Author Topic: seeing red


seeing red
« on: August 31, 2011 »

The author gets Patrick Field to talk about traffic lights:

How you treat a red light, he says, depends on how you're feeling about both yourself and the rest of society. 'I tend to always stop at red lights. And the reason i like doing it is because I can show off that I can still have my feet on the pedals [both of them?] and my arms folded[!], and I'm a very vain old man, but I like doing it because I know I don't have to. It's like an ostentatious show -- you know, I'm making a social contract with you people, I'll follow these stupid rules, but if I do run a red light, I have to be in a hurry. The ones who make me laugh are ... you know, I'm waiting at a red light, and these kids go past, deperate to move, as if their bike will explode if they stop. And then thirty seconds later, fat granddad overtakes them and I'm not even breathing heavy. The people who can't stop at red lights aren't happy -- they don't have the psychological resources to be themselves, so they're infected with this anxiety, this, "I've go to get going." I'm not saying I've stopped at every red light even today, but it's my default, to stop.'

But, I say, there may be too many cyclists out there who have now learned to love cycling in a place where reds are considered optional. The rest of the world would still like us to stop. If possible, for good. Field is dismissive. Why try and fit into a system if that system is already faulty? 'There's an authoritarian optimism -- if we're really obedient, then everyone will treat us well. But when Tesco wanted to smash the Sunday trading laws, what did they do? They opened on Sundays. They challenged the law. If you want to get rid of the law, you break it. So obedience doesn't make people respect you. That's just stupid.' As for the howls of protest from motorists, he reckons they're just looking for an excuse to be angry. 'What pisses motorists off is that they're pissed off already. I've had a bus driver blowing his horn at me because he wanted me to go through a red light so he could go through a red light. The idea that, oh, I would respect cyclists if they stopped at red lights -- people who say that don't respect cyclists. And they're looking for an excuse not to.'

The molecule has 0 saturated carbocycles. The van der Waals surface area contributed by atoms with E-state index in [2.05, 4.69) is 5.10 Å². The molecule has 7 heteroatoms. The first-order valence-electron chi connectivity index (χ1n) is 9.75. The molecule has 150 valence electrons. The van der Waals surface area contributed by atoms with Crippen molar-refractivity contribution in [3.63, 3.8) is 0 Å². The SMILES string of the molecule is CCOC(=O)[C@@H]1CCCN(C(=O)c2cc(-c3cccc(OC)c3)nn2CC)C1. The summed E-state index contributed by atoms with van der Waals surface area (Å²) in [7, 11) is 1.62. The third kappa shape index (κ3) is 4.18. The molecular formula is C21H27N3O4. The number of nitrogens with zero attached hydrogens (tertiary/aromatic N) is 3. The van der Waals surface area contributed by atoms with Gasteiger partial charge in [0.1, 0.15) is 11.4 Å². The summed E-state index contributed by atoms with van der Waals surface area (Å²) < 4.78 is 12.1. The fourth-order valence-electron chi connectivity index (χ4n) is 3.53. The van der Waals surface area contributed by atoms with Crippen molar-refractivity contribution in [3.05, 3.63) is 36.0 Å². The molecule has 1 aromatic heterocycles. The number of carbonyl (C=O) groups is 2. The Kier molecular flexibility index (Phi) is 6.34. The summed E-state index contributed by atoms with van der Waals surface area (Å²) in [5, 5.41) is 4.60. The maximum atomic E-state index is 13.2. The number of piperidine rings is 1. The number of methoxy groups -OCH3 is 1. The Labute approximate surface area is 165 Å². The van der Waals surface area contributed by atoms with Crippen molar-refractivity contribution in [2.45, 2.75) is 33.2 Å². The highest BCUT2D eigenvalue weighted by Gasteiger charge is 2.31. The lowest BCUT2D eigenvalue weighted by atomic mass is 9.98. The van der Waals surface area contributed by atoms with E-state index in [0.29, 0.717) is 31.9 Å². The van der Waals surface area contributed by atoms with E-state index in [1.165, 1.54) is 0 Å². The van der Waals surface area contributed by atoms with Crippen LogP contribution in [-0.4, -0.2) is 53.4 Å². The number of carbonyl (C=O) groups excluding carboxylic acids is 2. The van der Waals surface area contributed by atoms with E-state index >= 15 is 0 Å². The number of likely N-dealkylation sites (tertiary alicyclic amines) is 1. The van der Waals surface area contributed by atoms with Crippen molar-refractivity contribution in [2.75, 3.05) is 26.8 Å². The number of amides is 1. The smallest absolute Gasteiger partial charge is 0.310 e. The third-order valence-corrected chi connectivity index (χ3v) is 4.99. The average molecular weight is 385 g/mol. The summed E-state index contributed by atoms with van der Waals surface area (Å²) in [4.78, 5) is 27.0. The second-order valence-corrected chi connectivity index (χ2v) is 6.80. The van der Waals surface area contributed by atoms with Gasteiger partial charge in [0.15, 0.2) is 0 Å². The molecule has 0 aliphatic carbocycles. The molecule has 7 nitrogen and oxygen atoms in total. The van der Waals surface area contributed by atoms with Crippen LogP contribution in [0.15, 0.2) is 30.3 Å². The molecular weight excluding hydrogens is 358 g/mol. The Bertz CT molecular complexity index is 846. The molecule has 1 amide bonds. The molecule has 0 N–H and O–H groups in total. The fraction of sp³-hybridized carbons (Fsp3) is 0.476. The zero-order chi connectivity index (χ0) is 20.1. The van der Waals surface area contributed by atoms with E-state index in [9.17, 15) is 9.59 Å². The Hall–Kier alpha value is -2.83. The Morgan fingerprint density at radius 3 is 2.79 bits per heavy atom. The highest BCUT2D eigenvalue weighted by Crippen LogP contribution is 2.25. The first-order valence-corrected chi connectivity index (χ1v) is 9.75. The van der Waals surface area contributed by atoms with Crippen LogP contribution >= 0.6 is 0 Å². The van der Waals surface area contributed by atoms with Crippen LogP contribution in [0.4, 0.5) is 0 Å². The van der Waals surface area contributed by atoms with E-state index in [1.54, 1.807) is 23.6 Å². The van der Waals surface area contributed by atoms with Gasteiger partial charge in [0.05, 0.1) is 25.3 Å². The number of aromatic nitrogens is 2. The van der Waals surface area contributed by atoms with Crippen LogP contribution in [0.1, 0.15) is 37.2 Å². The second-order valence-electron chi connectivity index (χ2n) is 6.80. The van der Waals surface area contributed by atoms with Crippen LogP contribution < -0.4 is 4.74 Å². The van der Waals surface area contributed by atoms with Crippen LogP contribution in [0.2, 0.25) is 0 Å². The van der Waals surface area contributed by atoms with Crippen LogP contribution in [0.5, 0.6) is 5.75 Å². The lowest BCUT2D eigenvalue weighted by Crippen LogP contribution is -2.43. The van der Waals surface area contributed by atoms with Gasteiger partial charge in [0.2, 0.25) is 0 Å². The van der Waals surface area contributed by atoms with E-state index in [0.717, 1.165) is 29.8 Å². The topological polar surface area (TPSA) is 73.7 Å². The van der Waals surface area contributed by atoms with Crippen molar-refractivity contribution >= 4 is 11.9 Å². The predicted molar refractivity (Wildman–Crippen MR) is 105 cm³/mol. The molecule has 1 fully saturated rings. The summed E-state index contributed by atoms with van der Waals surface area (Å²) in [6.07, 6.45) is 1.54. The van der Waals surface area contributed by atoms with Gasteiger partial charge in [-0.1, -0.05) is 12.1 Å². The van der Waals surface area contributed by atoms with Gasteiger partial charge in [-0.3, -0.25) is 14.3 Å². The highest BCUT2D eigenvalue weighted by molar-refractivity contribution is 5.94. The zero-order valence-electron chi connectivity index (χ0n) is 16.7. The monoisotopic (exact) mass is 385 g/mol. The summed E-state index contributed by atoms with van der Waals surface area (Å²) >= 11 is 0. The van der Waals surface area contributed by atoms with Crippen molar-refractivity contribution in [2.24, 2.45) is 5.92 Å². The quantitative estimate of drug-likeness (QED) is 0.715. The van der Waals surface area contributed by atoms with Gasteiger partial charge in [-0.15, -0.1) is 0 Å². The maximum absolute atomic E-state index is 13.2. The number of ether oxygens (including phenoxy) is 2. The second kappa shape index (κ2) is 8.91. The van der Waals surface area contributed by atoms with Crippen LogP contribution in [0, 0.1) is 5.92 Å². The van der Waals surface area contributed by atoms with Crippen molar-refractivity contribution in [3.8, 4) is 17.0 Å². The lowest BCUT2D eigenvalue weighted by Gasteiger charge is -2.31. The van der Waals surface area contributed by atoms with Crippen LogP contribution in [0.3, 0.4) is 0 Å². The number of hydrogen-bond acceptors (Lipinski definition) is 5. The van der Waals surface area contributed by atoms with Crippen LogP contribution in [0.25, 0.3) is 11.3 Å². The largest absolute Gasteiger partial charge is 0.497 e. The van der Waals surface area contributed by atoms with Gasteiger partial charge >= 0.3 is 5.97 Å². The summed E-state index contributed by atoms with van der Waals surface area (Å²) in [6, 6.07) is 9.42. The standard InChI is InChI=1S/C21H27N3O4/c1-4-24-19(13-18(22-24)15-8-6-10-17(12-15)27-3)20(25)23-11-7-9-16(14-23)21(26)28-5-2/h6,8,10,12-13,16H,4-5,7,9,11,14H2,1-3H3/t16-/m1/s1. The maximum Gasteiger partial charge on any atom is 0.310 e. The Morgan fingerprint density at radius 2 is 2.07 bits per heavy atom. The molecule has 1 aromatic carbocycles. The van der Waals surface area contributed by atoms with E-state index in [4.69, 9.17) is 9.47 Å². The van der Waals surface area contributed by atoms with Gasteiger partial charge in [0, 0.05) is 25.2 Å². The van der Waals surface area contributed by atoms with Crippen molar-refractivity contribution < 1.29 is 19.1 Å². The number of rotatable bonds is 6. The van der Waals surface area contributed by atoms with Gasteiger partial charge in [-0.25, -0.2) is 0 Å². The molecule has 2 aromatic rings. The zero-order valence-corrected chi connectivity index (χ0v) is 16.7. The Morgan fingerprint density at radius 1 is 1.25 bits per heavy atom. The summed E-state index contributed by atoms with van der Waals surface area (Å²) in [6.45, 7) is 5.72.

Abiding law isn't high on my list of priorities. There are in fact laws I'm pleased to break on a regular basis, though I hope you'll understand if I don't go into that here. I stop at reds because I'm usually tearing all over the place and it's a chance to catch a breather.

However, I will also admit to stopping because I'd be embarrassed not to. I may not get that ambassadorship which would allow me to break inconvenient laws in another (preferably less windy and rainy) country; nor do I wish to become an ambassador of bad will here. It's very much a social contract thing in that I feel it earns me some respect from motorists, mixed in no doubt with the annoyance that I'm in front of them. Whether or not it really does, doesn't matter. What's important is that following the rules in this case helps give me the confidence to claim my space, and confidence matters.

There's also a nice bit on commuter challenges:

What really bothers many cyclists is not other vehicles, but other cyclists. General traffic begins to fade from main event to mere backdrop. You realise that you have a much more pressing issue to deal with in dropping the guy on the white single-speed and making sure he stays dropped. Or riding down the man who just overtook you on a vastly inferior piece of kit. Or -- most satisfactory, this -- knowing the city better than the person you're racing, taking a nifty shortcut and emerging a few hundred yards ahead of them at a crucial stage in the game. If you get five cyclists lined up in front of the lights, they may not acknowledge each other's existence, they may never make eye contact with anything other than the pavement, but there's a reasonable bet that four out of them will be working out how to annihilate the fifth. And if you can arrive at work having maintained the purity of your trajectory and having been overtaken by nothing but cars, then it will cheer you up for the whole day.